Starting from the experience in an ultrarare disease, Multicentric Carpo-Tarsal Osteolysis Syndrome (MCTO), we propose a way to identify a rehabilitation plan based on specific disease (biological disease mechanism and natural history of the disease) and patient individual needs, aware that often the endpoint is not the recovery of full function but improvement or maintenance of starting point. The statement “specific” rehabilitation is about the patient’s rehabilitation plan, not the disease. The progression of the disability cannot be predicted due to the clinical heterogeneity of MCTO, similar to other genetic disorders.

Therefore, the rehabilitation plan must be specific to the patient, patient-centered, and modified as the disease progresses.

The rehabilitation plan aims to achieve and maintain as much autonomy as possible in meaningful life contexts for patients. The rehabilitation aims are to achieve and maintain as much autonomy as possible in meaningful life contexts for patients with the highest possible quality of life and improve participation in the activity of daily living.

MCTO with or without nephropathy is an autosomal dominant disease due to V-maf musculoaponeurotic fibrosarcoma oncogene ortholog B (MAFB) encoding the basic leucine zipper transcription factor MafB, which regulates the receptor activator of nuclear factor-kB ligand (RANKL); the consequence of genetic defect is an increase of bone reabsorption. Usually, osteolysis starts in pediatric age from carpal and tarsal bones with further reabsorption of other hand and feet bones as well as limb bones; severely affected patients develop deformity of interphalangeal, metatarsophalangeal, metacarpophalangeal, wrists elbows and knees joints [2]. Older patients develop defects of mineralization.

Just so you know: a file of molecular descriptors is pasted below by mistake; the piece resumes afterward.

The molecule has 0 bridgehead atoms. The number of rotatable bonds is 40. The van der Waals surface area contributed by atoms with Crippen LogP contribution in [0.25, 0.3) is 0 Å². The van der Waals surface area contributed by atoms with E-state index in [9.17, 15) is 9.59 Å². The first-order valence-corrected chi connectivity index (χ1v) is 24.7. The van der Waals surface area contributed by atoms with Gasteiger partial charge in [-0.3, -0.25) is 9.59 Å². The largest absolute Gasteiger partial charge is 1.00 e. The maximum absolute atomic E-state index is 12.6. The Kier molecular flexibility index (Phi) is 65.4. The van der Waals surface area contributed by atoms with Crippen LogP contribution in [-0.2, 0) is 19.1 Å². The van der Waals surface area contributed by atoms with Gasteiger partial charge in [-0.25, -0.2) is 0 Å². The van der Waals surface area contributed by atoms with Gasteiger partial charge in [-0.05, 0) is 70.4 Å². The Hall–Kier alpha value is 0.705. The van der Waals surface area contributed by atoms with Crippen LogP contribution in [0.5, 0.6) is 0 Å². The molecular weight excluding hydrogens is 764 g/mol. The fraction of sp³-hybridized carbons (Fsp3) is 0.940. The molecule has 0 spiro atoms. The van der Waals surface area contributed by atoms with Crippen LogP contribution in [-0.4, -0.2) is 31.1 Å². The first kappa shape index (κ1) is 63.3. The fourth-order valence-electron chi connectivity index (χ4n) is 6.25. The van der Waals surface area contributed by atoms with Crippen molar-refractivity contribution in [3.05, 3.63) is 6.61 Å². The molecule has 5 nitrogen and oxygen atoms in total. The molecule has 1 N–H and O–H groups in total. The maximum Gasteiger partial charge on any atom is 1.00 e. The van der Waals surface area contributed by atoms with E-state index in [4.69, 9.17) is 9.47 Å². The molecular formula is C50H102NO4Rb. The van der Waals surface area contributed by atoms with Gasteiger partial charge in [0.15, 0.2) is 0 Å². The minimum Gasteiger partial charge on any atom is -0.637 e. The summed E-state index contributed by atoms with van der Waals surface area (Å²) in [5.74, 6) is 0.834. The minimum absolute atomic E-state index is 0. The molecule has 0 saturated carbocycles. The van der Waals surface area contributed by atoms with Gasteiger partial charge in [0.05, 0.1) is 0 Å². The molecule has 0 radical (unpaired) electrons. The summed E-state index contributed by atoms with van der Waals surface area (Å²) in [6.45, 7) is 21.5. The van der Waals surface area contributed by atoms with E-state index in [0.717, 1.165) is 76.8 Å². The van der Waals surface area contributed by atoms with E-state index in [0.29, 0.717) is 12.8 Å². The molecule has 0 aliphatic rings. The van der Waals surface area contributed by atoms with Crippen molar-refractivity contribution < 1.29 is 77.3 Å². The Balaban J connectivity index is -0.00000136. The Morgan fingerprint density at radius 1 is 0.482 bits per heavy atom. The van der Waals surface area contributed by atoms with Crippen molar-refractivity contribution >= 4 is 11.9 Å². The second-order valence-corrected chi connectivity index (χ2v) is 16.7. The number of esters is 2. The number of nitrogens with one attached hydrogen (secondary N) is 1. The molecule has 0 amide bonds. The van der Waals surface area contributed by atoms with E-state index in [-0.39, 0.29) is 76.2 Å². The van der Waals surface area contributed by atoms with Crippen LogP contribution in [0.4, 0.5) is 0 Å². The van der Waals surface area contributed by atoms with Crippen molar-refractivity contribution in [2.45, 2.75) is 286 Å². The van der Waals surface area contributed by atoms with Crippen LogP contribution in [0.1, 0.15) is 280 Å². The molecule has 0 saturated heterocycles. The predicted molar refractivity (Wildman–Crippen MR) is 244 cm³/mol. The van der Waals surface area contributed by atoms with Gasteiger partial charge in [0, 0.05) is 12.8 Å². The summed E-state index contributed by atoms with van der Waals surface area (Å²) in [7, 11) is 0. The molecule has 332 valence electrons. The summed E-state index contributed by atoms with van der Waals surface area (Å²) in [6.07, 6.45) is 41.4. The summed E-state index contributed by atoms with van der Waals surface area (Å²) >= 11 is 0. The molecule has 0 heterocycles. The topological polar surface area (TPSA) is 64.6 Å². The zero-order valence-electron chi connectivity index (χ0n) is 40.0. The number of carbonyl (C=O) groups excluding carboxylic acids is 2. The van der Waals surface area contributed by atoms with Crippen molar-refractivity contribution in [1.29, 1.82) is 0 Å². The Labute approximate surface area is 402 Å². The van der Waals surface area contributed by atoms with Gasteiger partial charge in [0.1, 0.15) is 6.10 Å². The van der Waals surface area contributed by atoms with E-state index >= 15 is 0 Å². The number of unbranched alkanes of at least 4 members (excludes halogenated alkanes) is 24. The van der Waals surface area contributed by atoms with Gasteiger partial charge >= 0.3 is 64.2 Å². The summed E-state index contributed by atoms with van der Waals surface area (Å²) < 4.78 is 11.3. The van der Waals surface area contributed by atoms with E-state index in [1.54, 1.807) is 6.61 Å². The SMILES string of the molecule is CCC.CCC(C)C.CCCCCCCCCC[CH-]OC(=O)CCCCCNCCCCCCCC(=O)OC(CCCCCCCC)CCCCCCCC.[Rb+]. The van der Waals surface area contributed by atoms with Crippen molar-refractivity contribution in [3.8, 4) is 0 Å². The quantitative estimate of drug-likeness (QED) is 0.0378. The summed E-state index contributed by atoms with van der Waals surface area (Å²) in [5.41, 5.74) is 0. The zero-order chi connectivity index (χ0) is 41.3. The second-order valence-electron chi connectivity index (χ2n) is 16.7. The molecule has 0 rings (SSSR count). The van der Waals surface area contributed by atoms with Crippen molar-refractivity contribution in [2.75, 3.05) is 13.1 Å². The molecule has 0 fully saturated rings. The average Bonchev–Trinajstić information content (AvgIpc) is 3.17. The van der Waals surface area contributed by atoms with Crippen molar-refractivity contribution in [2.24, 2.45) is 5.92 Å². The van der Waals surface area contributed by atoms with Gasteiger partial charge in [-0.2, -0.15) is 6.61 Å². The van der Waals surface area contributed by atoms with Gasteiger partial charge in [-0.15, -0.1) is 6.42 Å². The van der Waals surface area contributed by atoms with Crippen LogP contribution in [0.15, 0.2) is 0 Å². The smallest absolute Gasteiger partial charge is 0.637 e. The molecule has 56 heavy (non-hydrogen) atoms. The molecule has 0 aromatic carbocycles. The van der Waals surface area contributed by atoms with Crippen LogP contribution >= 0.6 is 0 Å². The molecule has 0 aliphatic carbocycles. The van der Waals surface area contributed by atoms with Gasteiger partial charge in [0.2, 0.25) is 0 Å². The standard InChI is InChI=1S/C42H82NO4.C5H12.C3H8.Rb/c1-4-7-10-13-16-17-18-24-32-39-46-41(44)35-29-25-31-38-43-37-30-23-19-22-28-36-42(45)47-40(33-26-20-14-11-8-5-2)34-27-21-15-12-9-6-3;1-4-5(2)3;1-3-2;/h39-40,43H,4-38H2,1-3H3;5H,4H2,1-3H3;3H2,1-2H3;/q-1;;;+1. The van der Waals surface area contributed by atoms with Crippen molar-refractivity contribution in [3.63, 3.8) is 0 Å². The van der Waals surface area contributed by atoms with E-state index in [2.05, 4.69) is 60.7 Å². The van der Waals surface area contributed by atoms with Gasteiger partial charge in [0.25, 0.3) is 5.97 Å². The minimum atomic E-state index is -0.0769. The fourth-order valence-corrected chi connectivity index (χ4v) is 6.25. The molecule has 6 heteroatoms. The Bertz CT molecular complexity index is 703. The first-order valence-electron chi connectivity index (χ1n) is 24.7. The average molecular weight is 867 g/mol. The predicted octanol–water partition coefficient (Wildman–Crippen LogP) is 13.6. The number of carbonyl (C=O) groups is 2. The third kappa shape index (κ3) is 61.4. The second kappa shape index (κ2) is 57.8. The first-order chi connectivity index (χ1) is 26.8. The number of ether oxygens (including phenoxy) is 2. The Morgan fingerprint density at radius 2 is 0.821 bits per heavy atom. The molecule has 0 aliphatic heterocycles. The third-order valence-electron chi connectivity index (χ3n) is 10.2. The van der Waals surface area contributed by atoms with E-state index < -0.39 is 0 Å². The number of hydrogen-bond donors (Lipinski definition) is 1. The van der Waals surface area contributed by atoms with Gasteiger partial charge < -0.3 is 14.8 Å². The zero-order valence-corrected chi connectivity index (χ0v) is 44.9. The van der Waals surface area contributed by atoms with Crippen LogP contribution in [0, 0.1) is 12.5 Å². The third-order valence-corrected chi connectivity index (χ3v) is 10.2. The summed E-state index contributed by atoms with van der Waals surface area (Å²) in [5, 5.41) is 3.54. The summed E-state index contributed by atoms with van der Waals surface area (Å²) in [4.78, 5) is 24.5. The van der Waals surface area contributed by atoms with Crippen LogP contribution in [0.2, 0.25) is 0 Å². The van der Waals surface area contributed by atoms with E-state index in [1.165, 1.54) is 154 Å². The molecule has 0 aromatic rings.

The disease is heterogeneous in age of appearance and progression of the same. The secondary and tertiary injuries that can worsen it are varied and can result in progressive disability and severe functional limitations. The disease’s onset in early childhood and being a “moving target” during personal growth and development may make this even more complicated.

Therefore, for every patient is essential an accurate, complete and repeated clinical-functional assessment over time and a multidisciplinary approach to care is essential. In our experience, patients effectively present pain during the process of osteolysis at the onset of the disease [3, 4]. Patients do not complain of pain, but they do have functional limitations once the flare-up phase is over. Clinical assessment to identify a rehabilitation plan cannot be performed during active osteolysis, when there is pain, but only after flare-up episodes to monitor the possible and often unpredictable evolution of this rare disease and to modulate the necessary rehabilitation intervention [5, 6].

We describe a case series of MCTO patients diagnosed and followed by one centre, with the purpose of focusing on tools to capture functional impairment as a possible clinical marker of disease progression in view of future etiological therapies; furthermore, we delineate an approach to symptomatic therapies and specific clinical management including rehabilitation approach (physiotherapy, hydrotherapy and occupational therapy patient-centred).